Being able to, you know, actually work on my own stuff (stuff that I care about, stuff that I need to get done if I am going to teach the way I believe I should teach) makes me a lot happier.
I came up with a pretty good intro exercise for the first day of Geographic Information Systems. (I co-teach the class, but I'm the "instructor of record" this year.). And I've done some updating for GenBio, including coming up with a first-day activity.
I've also been reading more scholarly stuff. I think if I let my brain get too idle, I get sad, because I do start to sort of feel stupid. (I don't think it's really "stupid" so much as it is "my brain is bored.") I found a copy of Paul Ewald's major paper on the evolution of disease virulence online and am reading that. (It's a topic I cover in Ecology, and I had never read the original source).
I want to keep up better with background reading. Sometimes I get into the mindset of "If it doesn't directly serve the research you are working on right now, you don't have time to read it" but really, there are so many interesting papers out there, and in some cases, they contain information that can be used in teaching. (The GIS exercise, for example, came from a paper I read the other night on "ecocorridors" - the idea that if you must put roads in wilderness areas, you can considerably cut down on their fragmentation effects by doing things like making large and accessible underpasses, or even "greenbelt" overpasses, for wildlife to use. And to fence off the roadsides so that you cut down on roadkills)
I also pulled out my copy of The Ghost Map last night to re-read (and actually finish - I don't think I ever read the last 100 pages or so. I'm like that about books. I get distracted by something new and "forget" to finish what I had been working on). This is a history of how John Snow (among others) did the first real modern epidemiological study, tracing the origin of an outbreak of cholera in a working-class London neighborhood back to a contaminated pump. This is an example I use in Ecology (I do a section on epidemiology and disease transmission) and I also sometimes mention it in general biology. (Also, arguably, his "ghost map" could be a pre-computer example of Geographic Information Analysis...so it would be a useful example in GIS).
I read quite a bit on it last night while knitting on the Putney Shawl. It's a hard book to read - there are a few graphic descriptions of what happens to someone with cholera, and what's more, the description of entire poor families suffering alone, with pretty much no one to help them, and knowing they would die, in their small stifling rooms...not happy reading. But it's interesting from the figuring-out-a-puzzle aspect.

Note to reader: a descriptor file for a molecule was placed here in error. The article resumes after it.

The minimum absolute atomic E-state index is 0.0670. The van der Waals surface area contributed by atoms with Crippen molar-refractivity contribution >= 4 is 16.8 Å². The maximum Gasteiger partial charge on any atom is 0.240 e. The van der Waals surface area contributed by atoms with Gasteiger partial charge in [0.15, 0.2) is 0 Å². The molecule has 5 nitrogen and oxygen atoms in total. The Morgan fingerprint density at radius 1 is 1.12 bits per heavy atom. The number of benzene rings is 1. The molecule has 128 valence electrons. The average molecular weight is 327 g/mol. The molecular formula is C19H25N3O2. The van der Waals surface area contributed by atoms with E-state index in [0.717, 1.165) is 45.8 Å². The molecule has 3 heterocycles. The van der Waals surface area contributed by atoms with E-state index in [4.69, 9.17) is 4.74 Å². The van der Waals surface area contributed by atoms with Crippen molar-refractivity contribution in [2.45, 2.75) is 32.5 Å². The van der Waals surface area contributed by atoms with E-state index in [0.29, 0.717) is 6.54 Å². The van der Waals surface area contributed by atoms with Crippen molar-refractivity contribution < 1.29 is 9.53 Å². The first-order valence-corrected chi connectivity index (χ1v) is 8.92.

(It's funny. I enjoy the whole figuring-out-the-puzzle thing - which is why I also liked the early seasons of House, MD and why I like Criminal Minds. But at times, I find the human suffering I'm seeing gets to be too much and I can't continue following the puzzle-solving because the suffering distresses me too much. Which may be the reason I put down "The Ghost Map" a year or so ago when I first read it).
Today's agenda is to prep the first week of Biostats (yes, I prep it new each year, more or less). And it's departmental meeting day.
Depending on whether I'm likely to be needed this afternoon for enrolling late coming students (which will be a "good luck with that" if I ever saw it: almost all of our classes are full, and many are already oversubscribed), I might go to Sherman this afternoon and spend tomorrow working on other stuff.
And more on the Putney Shawl: I'm on the decrease section. It's a nice, simple design, and I can see how you could easily modify the idea to make a more extreme triangle rather than the gentle-almost-semicircle that the shawl is. And once I start the edging, I bet I will see how I could append any edging I wanted....I'm wondering if maybe some kind of a modification of the pattern might work well for the KnitPicks Chroma in "Mixtape" (as someone who was in high school in the 1980s, I had to order that when it was on sale).
I'm also considering buying a second skein of the Simply Fine in a different (stronger) color and making one of these for my mom for Christmas. ("You know who else has a Putney Shawl? MY MOM!" Yeah, okay. I watch too much "Regular Show.") It's something I think she would like and wear - and it's certainly a nice pattern (well, thus far. I'm reserving my full judgment until I start the edging) to knit on - it's a good knit-and-read pattern, or at least the body of the shawl is.